LONDON — The price of oil rebounded today as positive economic news from China outweighed expectations that the U.S. Federal Reserve would soon start withdrawing its bond-buying program.
Benchmark crude for September delivery was up $1.24 to $104.62 per barrel by midday London time in electronic trading on the New York Mercantile Exchange. The contract had fallen 97 cents to at $103.40 on Thursday.
China, the world’s No. 2 economy after the United States, reported today that July’s producer prices — the price of goods as they leave factories — fell less rapidly than a year earlier, a sign that demand may be improving. The official Xinhua News Agency said retail sales grew 13.2 percent in July from a year earlier, slightly down from June. Industrial production grew 9.7 percent, up from June’s 8.9 percent and the highest year-on-year growth in five months.
Oil fell as low as $102.22 before trimming its losses late Thursday after the U.S. Labor Department said the number of people who applied for unemployment benefits dropped to the lowest level since November 2007. While the news was positive, it drove up speculation that the Fed would start phasing out measures that have kept long-term interest rates at record low levels.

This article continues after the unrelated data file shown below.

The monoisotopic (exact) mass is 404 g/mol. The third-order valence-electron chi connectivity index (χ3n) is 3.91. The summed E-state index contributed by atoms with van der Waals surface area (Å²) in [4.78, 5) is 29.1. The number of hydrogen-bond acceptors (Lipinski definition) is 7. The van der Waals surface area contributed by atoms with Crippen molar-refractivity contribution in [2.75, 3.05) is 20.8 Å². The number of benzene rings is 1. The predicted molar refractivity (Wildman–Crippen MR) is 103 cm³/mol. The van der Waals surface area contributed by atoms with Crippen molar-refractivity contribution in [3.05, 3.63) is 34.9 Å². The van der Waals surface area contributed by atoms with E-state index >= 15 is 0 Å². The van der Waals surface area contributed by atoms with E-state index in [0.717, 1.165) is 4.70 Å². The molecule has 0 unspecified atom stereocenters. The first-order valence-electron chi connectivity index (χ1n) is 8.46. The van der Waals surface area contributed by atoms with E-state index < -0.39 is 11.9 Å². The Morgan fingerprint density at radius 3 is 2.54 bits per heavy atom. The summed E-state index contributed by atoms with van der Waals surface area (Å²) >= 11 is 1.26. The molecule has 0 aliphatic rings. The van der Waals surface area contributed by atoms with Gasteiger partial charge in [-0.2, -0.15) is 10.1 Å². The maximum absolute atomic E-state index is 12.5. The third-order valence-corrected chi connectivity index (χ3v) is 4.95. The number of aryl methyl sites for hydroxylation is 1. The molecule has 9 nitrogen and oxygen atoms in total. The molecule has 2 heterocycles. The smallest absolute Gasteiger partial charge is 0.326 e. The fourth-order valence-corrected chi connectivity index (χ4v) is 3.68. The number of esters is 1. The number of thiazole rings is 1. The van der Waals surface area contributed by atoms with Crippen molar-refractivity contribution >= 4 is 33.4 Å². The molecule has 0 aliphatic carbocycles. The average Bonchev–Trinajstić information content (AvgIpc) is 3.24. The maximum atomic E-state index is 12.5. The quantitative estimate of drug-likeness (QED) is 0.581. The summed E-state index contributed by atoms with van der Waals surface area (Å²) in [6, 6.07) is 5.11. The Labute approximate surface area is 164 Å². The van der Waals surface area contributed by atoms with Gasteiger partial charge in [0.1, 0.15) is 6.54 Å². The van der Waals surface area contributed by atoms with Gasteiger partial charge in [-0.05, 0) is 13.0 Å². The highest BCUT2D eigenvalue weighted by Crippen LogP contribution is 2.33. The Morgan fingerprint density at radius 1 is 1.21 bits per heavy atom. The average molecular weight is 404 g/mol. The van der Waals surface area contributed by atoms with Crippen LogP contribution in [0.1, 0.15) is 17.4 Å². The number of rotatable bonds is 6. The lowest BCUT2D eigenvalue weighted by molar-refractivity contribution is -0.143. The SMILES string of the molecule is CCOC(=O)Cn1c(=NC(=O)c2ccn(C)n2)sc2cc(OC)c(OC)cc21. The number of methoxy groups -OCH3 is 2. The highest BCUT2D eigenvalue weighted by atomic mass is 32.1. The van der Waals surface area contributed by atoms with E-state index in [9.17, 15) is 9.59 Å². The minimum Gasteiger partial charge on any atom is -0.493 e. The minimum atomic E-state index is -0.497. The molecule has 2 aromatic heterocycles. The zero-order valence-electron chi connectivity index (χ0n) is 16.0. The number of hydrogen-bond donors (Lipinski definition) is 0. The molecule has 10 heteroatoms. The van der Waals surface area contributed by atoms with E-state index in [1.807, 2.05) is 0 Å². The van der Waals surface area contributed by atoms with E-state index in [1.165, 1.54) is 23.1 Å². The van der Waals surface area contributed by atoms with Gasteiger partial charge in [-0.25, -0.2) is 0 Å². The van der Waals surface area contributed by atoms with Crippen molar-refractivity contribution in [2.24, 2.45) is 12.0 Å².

The Fed’s policies have sparked investment in riskier assets such as stocks and oil. But comments from Fed officials this week indicate the central bank may be ready to begin reducing its monthly purchases of $85 billion in bonds soon as September.
Brent crude, traded on the ICE Futures exchange in London, rose 92 cents to $107.60 a barrel.
In other energy futures trading on Nymex:
— Heating oil rose 1.7 cents to $2.973 a gallon.
— Natural gas rose 2.5 cents to $3.322 per 1,000 cubic feet.
— Wholesale gasoline rose 3 cents to $2.892 a gallon.
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